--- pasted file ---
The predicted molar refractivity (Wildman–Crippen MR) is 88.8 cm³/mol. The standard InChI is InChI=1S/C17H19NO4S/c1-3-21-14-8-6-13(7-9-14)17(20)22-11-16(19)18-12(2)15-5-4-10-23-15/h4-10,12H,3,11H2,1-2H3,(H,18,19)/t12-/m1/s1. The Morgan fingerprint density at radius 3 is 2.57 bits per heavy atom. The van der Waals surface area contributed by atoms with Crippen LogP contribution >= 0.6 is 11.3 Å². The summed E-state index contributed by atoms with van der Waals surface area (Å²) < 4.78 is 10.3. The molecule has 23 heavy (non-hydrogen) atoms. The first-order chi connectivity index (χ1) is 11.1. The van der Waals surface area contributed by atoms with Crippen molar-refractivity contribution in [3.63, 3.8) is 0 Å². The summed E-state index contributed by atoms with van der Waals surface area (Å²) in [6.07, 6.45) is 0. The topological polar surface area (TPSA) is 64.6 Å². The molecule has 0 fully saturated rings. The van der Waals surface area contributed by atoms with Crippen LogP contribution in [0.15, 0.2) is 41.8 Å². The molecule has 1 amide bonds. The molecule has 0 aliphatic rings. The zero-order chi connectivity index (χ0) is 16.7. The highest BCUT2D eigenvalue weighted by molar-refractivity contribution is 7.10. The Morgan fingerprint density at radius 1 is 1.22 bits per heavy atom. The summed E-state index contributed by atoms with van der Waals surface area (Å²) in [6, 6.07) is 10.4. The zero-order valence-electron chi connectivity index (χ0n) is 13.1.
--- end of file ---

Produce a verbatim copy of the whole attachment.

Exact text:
The predicted molar refractivity (Wildman–Crippen MR) is 88.8 cm³/mol. The standard InChI is InChI=1S/C17H19NO4S/c1-3-21-14-8-6-13(7-9-14)17(20)22-11-16(19)18-12(2)15-5-4-10-23-15/h4-10,12H,3,11H2,1-2H3,(H,18,19)/t12-/m1/s1. The Morgan fingerprint density at radius 3 is 2.57 bits per heavy atom. The van der Waals surface area contributed by atoms with Crippen LogP contribution >= 0.6 is 11.3 Å². The summed E-state index contributed by atoms with van der Waals surface area (Å²) < 4.78 is 10.3. The molecule has 23 heavy (non-hydrogen) atoms. The first-order chi connectivity index (χ1) is 11.1. The van der Waals surface area contributed by atoms with Crippen molar-refractivity contribution in [3.63, 3.8) is 0 Å². The summed E-state index contributed by atoms with van der Waals surface area (Å²) in [6.07, 6.45) is 0. The topological polar surface area (TPSA) is 64.6 Å². The molecule has 0 fully saturated rings. The van der Waals surface area contributed by atoms with Crippen LogP contribution in [0.15, 0.2) is 41.8 Å². The molecule has 1 amide bonds. The molecule has 0 aliphatic rings. The zero-order chi connectivity index (χ0) is 16.7. The highest BCUT2D eigenvalue weighted by molar-refractivity contribution is 7.10. The Morgan fingerprint density at radius 1 is 1.22 bits per heavy atom. The summed E-state index contributed by atoms with van der Waals surface area (Å²) in [6, 6.07) is 10.4. The zero-order valence-electron chi connectivity index (χ0n) is 13.1.